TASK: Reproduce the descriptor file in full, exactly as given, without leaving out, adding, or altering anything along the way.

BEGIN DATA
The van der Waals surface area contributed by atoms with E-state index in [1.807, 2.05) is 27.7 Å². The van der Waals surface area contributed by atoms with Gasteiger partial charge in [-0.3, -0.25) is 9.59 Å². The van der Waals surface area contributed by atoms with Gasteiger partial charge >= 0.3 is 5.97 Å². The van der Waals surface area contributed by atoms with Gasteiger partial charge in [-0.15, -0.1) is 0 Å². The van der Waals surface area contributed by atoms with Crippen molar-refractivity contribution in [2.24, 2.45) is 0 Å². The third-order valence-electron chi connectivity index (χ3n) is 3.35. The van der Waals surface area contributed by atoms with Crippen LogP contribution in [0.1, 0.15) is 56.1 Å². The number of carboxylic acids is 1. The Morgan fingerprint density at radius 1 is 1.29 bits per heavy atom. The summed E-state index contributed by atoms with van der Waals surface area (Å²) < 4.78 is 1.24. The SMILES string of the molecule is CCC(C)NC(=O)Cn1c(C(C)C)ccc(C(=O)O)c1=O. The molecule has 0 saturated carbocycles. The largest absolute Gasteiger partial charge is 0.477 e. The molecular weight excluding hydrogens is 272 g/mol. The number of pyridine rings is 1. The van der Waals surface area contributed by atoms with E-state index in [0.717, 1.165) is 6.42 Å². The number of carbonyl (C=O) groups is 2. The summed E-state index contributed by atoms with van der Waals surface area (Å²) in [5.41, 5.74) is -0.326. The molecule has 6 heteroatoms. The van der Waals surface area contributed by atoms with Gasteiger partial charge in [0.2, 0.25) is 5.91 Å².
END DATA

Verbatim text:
The van der Waals surface area contributed by atoms with E-state index in [1.807, 2.05) is 27.7 Å². The van der Waals surface area contributed by atoms with Gasteiger partial charge in [-0.3, -0.25) is 9.59 Å². The van der Waals surface area contributed by atoms with Gasteiger partial charge >= 0.3 is 5.97 Å². The van der Waals surface area contributed by atoms with Gasteiger partial charge in [-0.15, -0.1) is 0 Å². The van der Waals surface area contributed by atoms with Crippen molar-refractivity contribution in [2.24, 2.45) is 0 Å². The third-order valence-electron chi connectivity index (χ3n) is 3.35. The van der Waals surface area contributed by atoms with Crippen LogP contribution in [0.1, 0.15) is 56.1 Å². The number of carboxylic acids is 1. The Morgan fingerprint density at radius 1 is 1.29 bits per heavy atom. The summed E-state index contributed by atoms with van der Waals surface area (Å²) < 4.78 is 1.24. The SMILES string of the molecule is CCC(C)NC(=O)Cn1c(C(C)C)ccc(C(=O)O)c1=O. The molecule has 0 saturated carbocycles. The largest absolute Gasteiger partial charge is 0.477 e. The molecular weight excluding hydrogens is 272 g/mol. The number of pyridine rings is 1. The van der Waals surface area contributed by atoms with E-state index in [0.717, 1.165) is 6.42 Å². The number of carbonyl (C=O) groups is 2. The summed E-state index contributed by atoms with van der Waals surface area (Å²) in [5.41, 5.74) is -0.326. The molecule has 6 heteroatoms. The van der Waals surface area contributed by atoms with Gasteiger partial charge in [0.2, 0.25) is 5.91 Å².